A History Lesson in Knife Brand Logos

Lately I’ve been thinking a lot about different brand logos and wondering where they originated from. I did quite a bit of research on a few logos, so I figured I’d share the info I learned with you in a post.




To understand the history about Spyderco’s spider logo, you first need to know a little bit about Sal Glesser. Before Spyderco was founded, Glesser created something called the Portable Hand (pictured below).
port hand
I found the following information about the Portable Hand from a book called Spyderco Story: The New Shape of Sharp, written by Kenneth T. Delavigne.
The Portable Hand was “a device with multiple legs and clips that could be fastened to a fixed surface and would hold one or more objects in a stable position. The first market for the Portable Hand was the circuit-board assembly industry, but people also bought it for a wide range of uses in industry and the home.”
The Portable Hand was actually the key in establishing the Spyderco name and logo.
(Also from Spyderco Story) “The name Spyderco and the mascot spider that became embodied in the company’s logo were derived from the word ‘spyder,’ which represented two things: the spiderlike shape of the Portable Hand and the designation some European automakers gave to high-performance roadsters. High performance, then and now, was what Sal wanted to provide in whatever products he sold.”
I also did a lot of digging through Blade Forums when I was looking for information about Spyderco, and it seemed like many people thought the spider logo looked more like a tick than a spider. From what I gathered, Spyderco thought a realistic-looking spider might appear too aggressive and could potentially give a negative connotation to the company.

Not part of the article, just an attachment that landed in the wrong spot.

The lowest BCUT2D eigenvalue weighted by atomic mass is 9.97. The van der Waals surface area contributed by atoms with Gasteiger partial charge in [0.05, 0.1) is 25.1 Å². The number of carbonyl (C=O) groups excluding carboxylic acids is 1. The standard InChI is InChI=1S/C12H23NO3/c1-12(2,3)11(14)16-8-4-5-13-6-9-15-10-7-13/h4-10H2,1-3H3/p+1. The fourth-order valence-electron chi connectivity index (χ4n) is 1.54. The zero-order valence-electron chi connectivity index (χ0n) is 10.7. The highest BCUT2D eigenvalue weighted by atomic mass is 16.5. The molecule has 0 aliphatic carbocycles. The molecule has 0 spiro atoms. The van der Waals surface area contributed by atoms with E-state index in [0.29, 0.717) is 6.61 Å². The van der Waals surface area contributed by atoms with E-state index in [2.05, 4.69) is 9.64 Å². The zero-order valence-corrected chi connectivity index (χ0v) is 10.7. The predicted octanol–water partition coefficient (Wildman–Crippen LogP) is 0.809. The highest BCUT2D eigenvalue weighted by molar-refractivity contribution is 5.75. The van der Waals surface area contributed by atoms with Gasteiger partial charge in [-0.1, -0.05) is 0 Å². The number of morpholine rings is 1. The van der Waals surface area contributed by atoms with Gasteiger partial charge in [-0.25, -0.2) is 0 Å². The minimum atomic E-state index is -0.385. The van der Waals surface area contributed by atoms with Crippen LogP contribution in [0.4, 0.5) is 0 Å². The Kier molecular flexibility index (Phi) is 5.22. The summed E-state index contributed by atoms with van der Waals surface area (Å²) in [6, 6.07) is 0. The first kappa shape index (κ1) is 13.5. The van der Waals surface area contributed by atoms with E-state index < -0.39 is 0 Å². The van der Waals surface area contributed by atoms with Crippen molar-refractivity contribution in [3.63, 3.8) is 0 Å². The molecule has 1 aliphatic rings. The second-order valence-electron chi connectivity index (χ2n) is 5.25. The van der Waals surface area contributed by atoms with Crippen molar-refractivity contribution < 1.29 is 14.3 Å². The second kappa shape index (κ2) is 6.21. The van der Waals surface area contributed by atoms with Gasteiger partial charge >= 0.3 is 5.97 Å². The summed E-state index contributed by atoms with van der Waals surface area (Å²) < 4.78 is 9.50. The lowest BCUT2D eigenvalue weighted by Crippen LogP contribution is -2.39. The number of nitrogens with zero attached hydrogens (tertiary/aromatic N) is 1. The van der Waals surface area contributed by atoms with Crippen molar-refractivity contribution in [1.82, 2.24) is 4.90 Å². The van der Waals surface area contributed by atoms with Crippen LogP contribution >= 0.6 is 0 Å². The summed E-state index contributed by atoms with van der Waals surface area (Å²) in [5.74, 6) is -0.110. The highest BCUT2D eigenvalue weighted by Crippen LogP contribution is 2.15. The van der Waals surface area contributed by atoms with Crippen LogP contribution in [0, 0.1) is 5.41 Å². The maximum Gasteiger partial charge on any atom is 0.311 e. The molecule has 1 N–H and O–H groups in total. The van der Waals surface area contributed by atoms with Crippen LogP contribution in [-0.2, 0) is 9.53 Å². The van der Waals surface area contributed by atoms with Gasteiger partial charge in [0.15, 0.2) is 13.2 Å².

Sal commented in regard to this in Blade Forums, “We needed a ‘cute’ spyder.”
For those of you who were wondering, that’s why the logo looks more cute and cartoonish than you might expect.



Boker’s tree logo has ties to the company’s infancy. Back in the seventeenth century, the then small Boeker tool factory lay beneath the shade of a giant chestnut tree in Remschield, Germany. Years later, the company needed a new, simple way to brand its products for the market overseas. One in the company thought of the chestnut tree back in Remschield because he deemed it an ideal symbol that was easy to remember. The logo stuck, but it changed slightly over the years. Here’s the logo’s evolution though the years:
The chestnut tree that inspired the Boker logo was struck by lightning many years ago, but an artist carved a picture of the tree in part of the tree’s own trunk. This piece of artwork is now in the boss’s office at Boker headquarters.



I have to say, of all the logos, Benchmade’s is the one I should have understood right off the bat. Instead, however, I was left wondering why such a successful manufacturer would choose such a delicate, non-hardcore insect to represent its company—until a couple of weeks ago, that is. If you’re one of those people who already knows the history behind Benchmade’s logo, pat yourself on the back. If you’re still waiting to find out as you read this section, prepare to have the biggest “Aha!” moment of your life.
When Benchmade was first founded, its product was primarily made up of Bali-Song®, or butterfly, knives. The Benchmade butterfly logo symbolizes the company’s early ties to the butterfly knife. (It seems like most people have already speculated this online, but I called Benchmade to confirm the symbolism behind the logo, just to make sure.)
The company also has many trademarks including “Bali-Song®” and, listed separately on Benchmade’s website, “Bali-Song (butterfly logo).” That is another testament to the butterfly logo’s origins.
Typically I don’t find history particularly interesting, but for some reason I really enjoyed learning about these brands and their logos, and hopefully you did too.

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